The president of the United States held forth for more than an hour on the intricacies of the Iran deal, and yet the media world is buzzing about the minute or so he devoted to Bill Cosby.
That speaks volumes.
From a global perspective, the travails of a discredited 78-year-old comedian are infinitesimal compared to whether the most dangerous country in the Middle East is able to acquire nuclear weapons, and whether the United States is acting recklessly or responsibly in striking an agreement with a terrorist-supporting regime.
But that’s exactly the problem. Iran is complicated. Cos is not.
People are conflicted about how to deter Tehran, not trusting the country at all but also favoring the negotiations if they could keep a bomb out of the ayatollah’s hands.
Cosby is a simple up or down: He’s either a sexual predator (as more than 30 women have alleged) or not. He either admitted to using drugs to have his way with young women or not. He should either be punished or not. His reruns should be yanked or they shouldn’t.
The president said he wasn’t going to comment. And then he did.
At which point he could kiss the Iran headlines goodbye. Yes, his Iran remarks were front-page news for the likes of the Washington Post and New York Times, though he didn’t say much that was new. But for endless cable news segments and online pieces and social media, Cosby was king.
I don’t blame April Ryan of American Urban Radio Networks one bit for asking the question. Obama had already held forth on Iran for an hour. He knows, as Ryan pointed out yesterday on MSNBC, that she often asks race-related questions. And there’s no rule that White House news conferences have to stick to the day’s major topic.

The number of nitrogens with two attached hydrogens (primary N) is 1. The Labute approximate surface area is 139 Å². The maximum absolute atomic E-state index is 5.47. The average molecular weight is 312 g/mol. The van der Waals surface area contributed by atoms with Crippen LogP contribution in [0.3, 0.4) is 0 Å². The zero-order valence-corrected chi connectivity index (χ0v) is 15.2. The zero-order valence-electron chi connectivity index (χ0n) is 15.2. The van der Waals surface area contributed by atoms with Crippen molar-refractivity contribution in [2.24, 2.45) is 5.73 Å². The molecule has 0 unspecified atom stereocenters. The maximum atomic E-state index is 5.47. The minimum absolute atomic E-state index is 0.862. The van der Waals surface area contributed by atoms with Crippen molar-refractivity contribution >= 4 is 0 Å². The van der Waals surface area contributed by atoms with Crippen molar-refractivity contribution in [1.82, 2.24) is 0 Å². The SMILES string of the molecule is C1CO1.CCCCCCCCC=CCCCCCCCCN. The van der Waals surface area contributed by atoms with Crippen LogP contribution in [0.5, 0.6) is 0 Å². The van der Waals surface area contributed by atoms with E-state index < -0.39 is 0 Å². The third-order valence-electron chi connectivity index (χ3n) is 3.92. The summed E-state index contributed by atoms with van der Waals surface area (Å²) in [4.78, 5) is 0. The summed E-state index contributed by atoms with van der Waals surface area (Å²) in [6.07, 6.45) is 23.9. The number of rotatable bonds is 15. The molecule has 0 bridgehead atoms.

In fact, April asked a three-part question: Obama’s efforts on criminal justice reform; his upcoming trip to Kenya; and whether he would revoke Cosby’s presidential medal of freedom.
It was the medal, awarded by George W. Bush in 2002, that made the question fair game. The group PAVE (Promoting Awareness/Victim Empowerment) that was spearheading a petition drive—with Cosby accuser Barbara Bowman, who I interviewed last week, as the face of the campaign.
First, Obama gave a rather wimpy answer on the medal issue: “There’s no precedent for revoking a medal. We don’t have that mechanism.”
Excuse me, he’s the leader of the free world. He has military at his disposal. He could write Cosby a letter demanding that the medal be returned, or just issue a statement saying the administration now considers it rescinded.
But just when you thought Obama was going to get by with a narrow, legalistic response, he paused for what seemed like an eternity—and said this:
“If you give a woman -- or a man, for that matter -- without his or her knowledge, a drug, and then have sex with that person without consent, that’s rape. And I think this country -- any civilized country -- should have no tolerance for rape.”
He said it with great force and conviction. He was not going to leave the impression that he was giving Cosby a pass.
No one could miss that the first African-American president was calling out the African-American entertainer who broke all kinds of barriers in television.
After decades when the media looked the other way—and months of coverage in which one woman after another told harrowing tales of being drugged, abused, assaulted or raped by Cosby—the story had produced a presidential denunciation.
And that was news.
As for Cosby’s camp: no comment.
We will all turn our collective attention back to Iran soon enough. But even though there will likely never be a criminal prosecution of Bill Cosby, that moment had the feel of a final reckoning.